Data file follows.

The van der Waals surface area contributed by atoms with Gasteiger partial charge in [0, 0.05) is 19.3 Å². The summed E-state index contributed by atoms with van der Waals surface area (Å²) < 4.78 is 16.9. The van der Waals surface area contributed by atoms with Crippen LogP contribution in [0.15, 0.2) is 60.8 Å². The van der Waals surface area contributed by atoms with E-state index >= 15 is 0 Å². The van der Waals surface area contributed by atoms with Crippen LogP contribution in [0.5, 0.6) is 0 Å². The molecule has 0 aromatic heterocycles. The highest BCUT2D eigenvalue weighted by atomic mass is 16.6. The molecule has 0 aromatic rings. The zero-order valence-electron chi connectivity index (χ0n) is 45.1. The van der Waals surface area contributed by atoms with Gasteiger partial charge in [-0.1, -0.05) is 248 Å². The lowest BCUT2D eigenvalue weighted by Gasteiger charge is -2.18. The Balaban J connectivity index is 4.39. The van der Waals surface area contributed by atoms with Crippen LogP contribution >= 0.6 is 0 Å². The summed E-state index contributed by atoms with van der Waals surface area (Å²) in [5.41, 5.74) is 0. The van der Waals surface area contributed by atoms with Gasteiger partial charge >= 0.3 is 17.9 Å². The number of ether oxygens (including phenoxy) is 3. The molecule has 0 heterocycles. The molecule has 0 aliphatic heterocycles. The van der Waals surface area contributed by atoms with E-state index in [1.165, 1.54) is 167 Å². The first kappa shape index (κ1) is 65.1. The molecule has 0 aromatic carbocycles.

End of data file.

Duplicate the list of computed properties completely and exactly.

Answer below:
The van der Waals surface area contributed by atoms with Gasteiger partial charge in [0, 0.05) is 19.3 Å². The summed E-state index contributed by atoms with van der Waals surface area (Å²) < 4.78 is 16.9. The van der Waals surface area contributed by atoms with Crippen LogP contribution in [0.15, 0.2) is 60.8 Å². The van der Waals surface area contributed by atoms with E-state index >= 15 is 0 Å². The van der Waals surface area contributed by atoms with Crippen LogP contribution in [0.5, 0.6) is 0 Å². The molecule has 0 aromatic heterocycles. The highest BCUT2D eigenvalue weighted by atomic mass is 16.6. The molecule has 0 aromatic rings. The zero-order valence-electron chi connectivity index (χ0n) is 45.1. The van der Waals surface area contributed by atoms with Gasteiger partial charge in [-0.1, -0.05) is 248 Å². The lowest BCUT2D eigenvalue weighted by Gasteiger charge is -2.18. The Balaban J connectivity index is 4.39. The van der Waals surface area contributed by atoms with Crippen LogP contribution >= 0.6 is 0 Å². The summed E-state index contributed by atoms with van der Waals surface area (Å²) in [5.41, 5.74) is 0. The van der Waals surface area contributed by atoms with Gasteiger partial charge >= 0.3 is 17.9 Å². The number of ether oxygens (including phenoxy) is 3. The molecule has 0 heterocycles. The molecule has 0 aliphatic heterocycles. The van der Waals surface area contributed by atoms with E-state index in [1.165, 1.54) is 167 Å². The first kappa shape index (κ1) is 65.1. The molecule has 0 aromatic carbocycles.